With more than 20 million cars expected on the roads and over 200 rail engineering works taking place this Easter, if you’re looking to get away this weekend, expect things to be busy…
In the run-up to the last Easter bank holiday, I spent a good deal of time and energy stressing about how I was going to get from where I live in London to my parents’ house in the North East.
Would it be better to drive, take the train, or even fly?
Weighing up the options, the main thing that crossed my mind was the sense that it would be a total nightmare – I’d be caught in travel chaos whichever form of transport I chose. According to the tabloids, Armageddon awaits anyone who dares to venture outside their own front door.
Too often, rather than being a glorious four-day weekend that sees you setting out across the rolling green of Britain to see family or friends, our bank holidays end up in travel hell.
And if you’re travelling by rail, this feels particularly like it’s the case, with 50.9 million passenger journeys either cancelled or significantly late in the past 12 months.
This weekend alone, there will be more than 200 rail engineering works taking place. So, if things do go wrong on your train journey, can you expect the company you’re travelling with to do enough to help put it right?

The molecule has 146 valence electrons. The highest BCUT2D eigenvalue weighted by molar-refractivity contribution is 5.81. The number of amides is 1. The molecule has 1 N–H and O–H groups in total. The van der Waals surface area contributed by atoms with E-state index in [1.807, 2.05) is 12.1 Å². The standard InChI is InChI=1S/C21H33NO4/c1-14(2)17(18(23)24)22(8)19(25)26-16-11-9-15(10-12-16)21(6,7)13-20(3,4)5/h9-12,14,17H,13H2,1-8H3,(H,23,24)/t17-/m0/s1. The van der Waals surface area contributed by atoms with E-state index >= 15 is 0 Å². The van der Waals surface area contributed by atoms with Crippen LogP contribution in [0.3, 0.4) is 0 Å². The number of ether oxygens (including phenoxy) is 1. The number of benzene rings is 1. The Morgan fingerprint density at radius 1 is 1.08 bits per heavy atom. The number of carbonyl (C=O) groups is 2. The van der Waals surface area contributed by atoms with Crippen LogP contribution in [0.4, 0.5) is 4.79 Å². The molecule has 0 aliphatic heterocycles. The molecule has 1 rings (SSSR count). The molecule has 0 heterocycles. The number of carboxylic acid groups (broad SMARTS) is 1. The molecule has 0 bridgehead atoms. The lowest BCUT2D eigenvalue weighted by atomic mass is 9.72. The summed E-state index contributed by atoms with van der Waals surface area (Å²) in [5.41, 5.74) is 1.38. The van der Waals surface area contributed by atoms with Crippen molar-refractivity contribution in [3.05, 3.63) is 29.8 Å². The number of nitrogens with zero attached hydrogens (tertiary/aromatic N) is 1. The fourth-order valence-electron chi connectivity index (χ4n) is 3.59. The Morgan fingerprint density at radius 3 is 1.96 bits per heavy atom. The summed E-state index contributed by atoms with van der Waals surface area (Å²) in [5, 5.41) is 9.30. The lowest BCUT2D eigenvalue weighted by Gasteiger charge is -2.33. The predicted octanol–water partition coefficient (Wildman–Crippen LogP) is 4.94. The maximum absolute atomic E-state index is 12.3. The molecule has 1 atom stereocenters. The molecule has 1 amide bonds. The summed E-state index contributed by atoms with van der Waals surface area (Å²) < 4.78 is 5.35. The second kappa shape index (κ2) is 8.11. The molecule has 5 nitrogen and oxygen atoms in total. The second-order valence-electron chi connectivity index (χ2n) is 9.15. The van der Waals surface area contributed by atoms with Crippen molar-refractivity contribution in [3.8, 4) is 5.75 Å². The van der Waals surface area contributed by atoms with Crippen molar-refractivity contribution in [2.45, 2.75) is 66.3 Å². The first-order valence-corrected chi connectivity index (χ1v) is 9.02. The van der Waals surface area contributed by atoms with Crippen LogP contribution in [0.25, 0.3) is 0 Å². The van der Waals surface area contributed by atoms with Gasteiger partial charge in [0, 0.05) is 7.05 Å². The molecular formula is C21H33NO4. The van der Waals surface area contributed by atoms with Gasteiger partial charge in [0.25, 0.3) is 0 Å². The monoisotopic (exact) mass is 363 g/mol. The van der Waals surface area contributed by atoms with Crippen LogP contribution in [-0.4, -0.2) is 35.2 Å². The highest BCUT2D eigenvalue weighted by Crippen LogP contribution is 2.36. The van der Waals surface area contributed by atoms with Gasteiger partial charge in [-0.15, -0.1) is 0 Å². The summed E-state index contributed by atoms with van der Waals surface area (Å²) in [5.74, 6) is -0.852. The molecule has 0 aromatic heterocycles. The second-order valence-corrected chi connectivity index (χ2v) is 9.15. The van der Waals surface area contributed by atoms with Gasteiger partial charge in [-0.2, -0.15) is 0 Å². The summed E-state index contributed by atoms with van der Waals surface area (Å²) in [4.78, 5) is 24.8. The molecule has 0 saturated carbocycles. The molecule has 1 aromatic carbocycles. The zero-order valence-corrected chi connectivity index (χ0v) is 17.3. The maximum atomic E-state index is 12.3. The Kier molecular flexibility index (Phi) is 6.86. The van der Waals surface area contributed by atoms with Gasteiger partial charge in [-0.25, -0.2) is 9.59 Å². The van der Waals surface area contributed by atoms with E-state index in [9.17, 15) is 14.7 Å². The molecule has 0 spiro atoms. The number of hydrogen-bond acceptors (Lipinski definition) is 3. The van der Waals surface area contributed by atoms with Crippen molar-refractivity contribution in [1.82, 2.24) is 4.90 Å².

Well, we’d all like to think so – especially so when our Easter plans rely on a working train network! Sadly, our railways are plagued by delays, cancellations, overcrowding and poor train conditions – and that is exactly why we’re campaigning to demand better rail services.
In our latest surveys, only 17% of leisure travellers who’ve been delayed remembered their train operator informing them of their right to compensation as a result of a delay.
And we’ve found that only a third (33%) of passengers who may have been entitled to compensation said they actually made a claim.
The main reasons cited by those who chose not to make one was that they didn’t know how, or thought it was too difficult and/or time-consuming.
Of those passengers that did make a claim, one in five reported that they found doing so difficult.
Of course, we hope that things don’t go wrong for any of you travelling by rail this weekend, but if they do, remember you have a number of important rights.
In October 2016 we hailed a ‘win’ for rail passengers as the Consumer Rights Act was extended to cover rail travel. This means that your train company must provide you a service with ‘reasonable care and skill’ and any written or verbal information is binding if you’ve relied on it for your plans.
If you do get delayed, be sure to claim compensation, our rail compensation tool can help you make a claim. By claiming you’re helping to keep up the pressure on train companies to improve their services.
If your train company is signed up to the Delay Repay scheme, you may be able to claim 50% of the ticket cost back if your train half an hour late, and the full price if it’s delayed by over an hour.
So will you be taking the train anywhere this Easter weekend? Are you concerned about being delayed at all? If you were delayed on a train would you claim compensation?